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With a theme like “Ablaze” I thought we would see a lot of fire pictures, surprisingly there weren’t that many – just as many pictures of illuminated retail outlets as fire, shows how much we know!

This striking picture was taken by Toby at the 2012 Olympics – he has cunningly increased his ISO to enable a deeper depth of field so that the figures in the background don’t become a blur.

Nikon D3 with 70-200mm 2.8 lens (we wish!) at f5.6, 1/800 and 720ISO. Using matrix metering has made the camera more forgiving (in fairness the metering on D3 is awesome anyway in any mode) and Toby has used shutter priority here to enable him to fine-tune the way the flame looks, something we always recommend. You have to remember that what we see and what the camera sees are very different with flames, so it takes a bit of work to make it look natural. White balance can be an issue too – adjust it to get the colours to look the way you want – don’t rely on auto for this, it’s too weird for your camera!

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Photography Made Simple

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A slightly muted response this month with the usual great range of subjects, and locations from the Malvern Hills to the Vercours.

This picture warrants a little exploration – this was taken by Maureen, and I have included the mentoring I sent:

Red Lego Man (1 of 1)
Settings were Canon 650D, 74mm equiv, 1/8th, f4.5, 3200 ISO
Here’s what I said to Maureen on this picture:

What a groovy object! You need to bear in mind that the camera does all its metering and measuring in black-and-white, and tends to see red as darker than we do. As a result, it often over exposes red things because it thinks they are dark. I would have immediately thought here that this was going to be tricky – and been under exposing slightly, and possibly even centre or spot metering on the red man. I think it’s critical that he is sharp and exposed properly, and the background is much less important.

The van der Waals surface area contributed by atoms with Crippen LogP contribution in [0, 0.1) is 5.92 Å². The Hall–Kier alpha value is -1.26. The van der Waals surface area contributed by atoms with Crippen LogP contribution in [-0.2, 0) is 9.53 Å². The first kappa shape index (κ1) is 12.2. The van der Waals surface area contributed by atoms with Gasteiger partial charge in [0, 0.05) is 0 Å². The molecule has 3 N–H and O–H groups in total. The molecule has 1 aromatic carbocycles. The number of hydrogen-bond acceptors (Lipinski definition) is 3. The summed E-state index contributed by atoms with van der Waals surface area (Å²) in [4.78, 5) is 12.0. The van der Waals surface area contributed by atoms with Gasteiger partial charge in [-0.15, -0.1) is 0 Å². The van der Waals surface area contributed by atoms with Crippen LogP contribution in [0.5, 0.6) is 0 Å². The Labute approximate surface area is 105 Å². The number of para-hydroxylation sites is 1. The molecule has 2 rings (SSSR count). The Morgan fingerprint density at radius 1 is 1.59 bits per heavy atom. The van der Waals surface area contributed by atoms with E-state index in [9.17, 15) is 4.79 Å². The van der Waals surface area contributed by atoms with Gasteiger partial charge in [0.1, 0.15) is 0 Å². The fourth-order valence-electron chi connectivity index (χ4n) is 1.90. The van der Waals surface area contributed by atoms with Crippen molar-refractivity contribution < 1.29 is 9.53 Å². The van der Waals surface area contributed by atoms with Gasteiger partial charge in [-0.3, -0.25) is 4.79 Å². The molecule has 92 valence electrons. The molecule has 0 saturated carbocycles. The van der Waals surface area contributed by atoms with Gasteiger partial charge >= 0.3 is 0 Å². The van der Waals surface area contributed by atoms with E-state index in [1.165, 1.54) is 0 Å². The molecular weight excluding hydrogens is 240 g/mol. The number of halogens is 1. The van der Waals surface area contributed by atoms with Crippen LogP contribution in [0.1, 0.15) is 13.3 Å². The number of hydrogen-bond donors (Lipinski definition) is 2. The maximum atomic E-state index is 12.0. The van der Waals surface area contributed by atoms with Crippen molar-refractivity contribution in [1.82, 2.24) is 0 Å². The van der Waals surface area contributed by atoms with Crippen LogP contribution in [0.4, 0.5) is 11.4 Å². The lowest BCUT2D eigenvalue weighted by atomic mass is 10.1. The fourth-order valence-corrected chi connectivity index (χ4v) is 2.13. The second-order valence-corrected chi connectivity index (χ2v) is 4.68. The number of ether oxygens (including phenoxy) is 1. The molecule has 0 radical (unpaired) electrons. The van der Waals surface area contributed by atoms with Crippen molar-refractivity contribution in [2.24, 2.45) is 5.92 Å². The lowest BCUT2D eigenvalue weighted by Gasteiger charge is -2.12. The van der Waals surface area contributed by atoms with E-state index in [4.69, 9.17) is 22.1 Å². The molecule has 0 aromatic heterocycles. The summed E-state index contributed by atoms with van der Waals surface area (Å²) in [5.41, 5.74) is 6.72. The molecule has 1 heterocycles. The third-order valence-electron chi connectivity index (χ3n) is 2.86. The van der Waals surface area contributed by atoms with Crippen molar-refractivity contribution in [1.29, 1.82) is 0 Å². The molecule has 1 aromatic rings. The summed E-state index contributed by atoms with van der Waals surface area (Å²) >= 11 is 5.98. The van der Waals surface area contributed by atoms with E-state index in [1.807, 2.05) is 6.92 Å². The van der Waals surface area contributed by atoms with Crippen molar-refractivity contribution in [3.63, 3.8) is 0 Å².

In these dark conditions, the camera has given you a shutter speed that is almost 10 times longer than the average person can hold still. If you had used a bit more negative exposure compensation this would have given you a dark picture which you could reclaim later, and you could even use more ISO as well and hope that your noise reduction in light room could deal with any artefacts. As it is, it’s just a little blurry which is a real shame.
If you had a 50 mm f1.8 it would have been very similar in zoom, but the aperture would have been literally 10 times as big and you would have been able to hold it still really easily. Looking back at your previous pictures I can’t see any evidence of one of these – they’re brilliant lenses and only about £73 on Amazon – well worth getting if you do lots of low light shots and all these are!!



All Quiet (1 of 1)



King and Queen (1 of 1)





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Frosty Morning 02



Quiet (1 of 3)

Quiet 1


Photography Made Simple

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Some of the best stuff we’ve ever had on the mentoring service this month – obviously this theme struck a bit of a chord.  Some great ideas and technical skills on show here. As always, a real mix of experience and cameras, from compacts to a mighty Nikon D3, and people with years of experience [...]

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This month we have an even wider range of subjects and concepts than usual. I’ve picked out 20 of the best pictures – there are also a fair few on our Facebook page. I really am constantly amazed by the ingenuity and creativity that people show in taking these pictures. Don’t forget that most of [...]

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This month we had the widest geographic range of pictures –  from California to Kamchatka, with a few closer to home – the abandoned village of Tyneham in Dorset, boats at Hayling Island and doorways in Valencia. People have commented that they find these pictures intimidating – these are taken by ordinary people on ordinary [...]

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A small selection of the pictures from this month’s Photography Mentoring Service – perhaps the widest range of subjects and techniques we’ve seen. It is gratifying to see the pictures improving each month, both creatively and technically. Photography Made Simple

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